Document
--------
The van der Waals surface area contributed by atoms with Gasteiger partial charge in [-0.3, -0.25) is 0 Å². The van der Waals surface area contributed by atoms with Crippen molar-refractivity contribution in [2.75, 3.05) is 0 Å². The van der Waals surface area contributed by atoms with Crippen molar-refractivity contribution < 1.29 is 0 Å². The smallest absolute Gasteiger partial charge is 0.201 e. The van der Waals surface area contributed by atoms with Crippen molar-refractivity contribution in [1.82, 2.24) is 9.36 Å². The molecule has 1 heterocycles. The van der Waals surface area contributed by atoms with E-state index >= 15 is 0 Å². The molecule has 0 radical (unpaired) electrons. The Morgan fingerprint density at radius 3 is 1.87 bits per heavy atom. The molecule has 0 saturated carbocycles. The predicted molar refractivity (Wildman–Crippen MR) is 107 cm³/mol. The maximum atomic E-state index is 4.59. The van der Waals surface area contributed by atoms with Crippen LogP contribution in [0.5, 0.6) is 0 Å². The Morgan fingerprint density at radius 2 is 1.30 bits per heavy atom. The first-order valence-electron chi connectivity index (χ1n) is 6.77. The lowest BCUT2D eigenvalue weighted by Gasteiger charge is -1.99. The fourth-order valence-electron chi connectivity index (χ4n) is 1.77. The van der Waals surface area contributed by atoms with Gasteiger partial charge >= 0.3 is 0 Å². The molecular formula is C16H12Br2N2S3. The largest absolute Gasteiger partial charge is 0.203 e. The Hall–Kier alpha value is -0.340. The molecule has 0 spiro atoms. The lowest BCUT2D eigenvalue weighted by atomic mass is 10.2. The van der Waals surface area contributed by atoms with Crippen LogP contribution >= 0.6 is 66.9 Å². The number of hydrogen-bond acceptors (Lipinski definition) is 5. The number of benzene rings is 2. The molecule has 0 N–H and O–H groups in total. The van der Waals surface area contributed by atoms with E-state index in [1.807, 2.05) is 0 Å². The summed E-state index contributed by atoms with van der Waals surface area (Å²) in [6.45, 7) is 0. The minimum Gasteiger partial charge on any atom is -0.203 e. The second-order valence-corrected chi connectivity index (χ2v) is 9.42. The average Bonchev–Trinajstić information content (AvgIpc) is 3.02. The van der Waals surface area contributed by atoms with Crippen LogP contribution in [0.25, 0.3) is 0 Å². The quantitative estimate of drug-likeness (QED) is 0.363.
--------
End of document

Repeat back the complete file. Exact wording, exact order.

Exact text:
The van der Waals surface area contributed by atoms with Gasteiger partial charge in [-0.3, -0.25) is 0 Å². The van der Waals surface area contributed by atoms with Crippen molar-refractivity contribution in [2.75, 3.05) is 0 Å². The van der Waals surface area contributed by atoms with Crippen molar-refractivity contribution < 1.29 is 0 Å². The smallest absolute Gasteiger partial charge is 0.201 e. The van der Waals surface area contributed by atoms with Crippen molar-refractivity contribution in [1.82, 2.24) is 9.36 Å². The molecule has 1 heterocycles. The van der Waals surface area contributed by atoms with E-state index >= 15 is 0 Å². The molecule has 0 radical (unpaired) electrons. The Morgan fingerprint density at radius 3 is 1.87 bits per heavy atom. The molecule has 0 saturated carbocycles. The predicted molar refractivity (Wildman–Crippen MR) is 107 cm³/mol. The maximum atomic E-state index is 4.59. The van der Waals surface area contributed by atoms with Crippen LogP contribution in [0.5, 0.6) is 0 Å². The Morgan fingerprint density at radius 2 is 1.30 bits per heavy atom. The first-order valence-electron chi connectivity index (χ1n) is 6.77. The lowest BCUT2D eigenvalue weighted by Gasteiger charge is -1.99. The fourth-order valence-electron chi connectivity index (χ4n) is 1.77. The van der Waals surface area contributed by atoms with Gasteiger partial charge >= 0.3 is 0 Å². The molecular formula is C16H12Br2N2S3. The largest absolute Gasteiger partial charge is 0.203 e. The Hall–Kier alpha value is -0.340. The molecule has 0 spiro atoms. The lowest BCUT2D eigenvalue weighted by atomic mass is 10.2. The van der Waals surface area contributed by atoms with Crippen LogP contribution >= 0.6 is 66.9 Å². The number of hydrogen-bond acceptors (Lipinski definition) is 5. The number of benzene rings is 2. The molecule has 0 N–H and O–H groups in total. The van der Waals surface area contributed by atoms with E-state index in [1.807, 2.05) is 0 Å². The summed E-state index contributed by atoms with van der Waals surface area (Å²) in [6.45, 7) is 0. The minimum Gasteiger partial charge on any atom is -0.203 e. The second-order valence-corrected chi connectivity index (χ2v) is 9.42. The average Bonchev–Trinajstić information content (AvgIpc) is 3.02. The van der Waals surface area contributed by atoms with Crippen LogP contribution in [0.25, 0.3) is 0 Å². The quantitative estimate of drug-likeness (QED) is 0.363.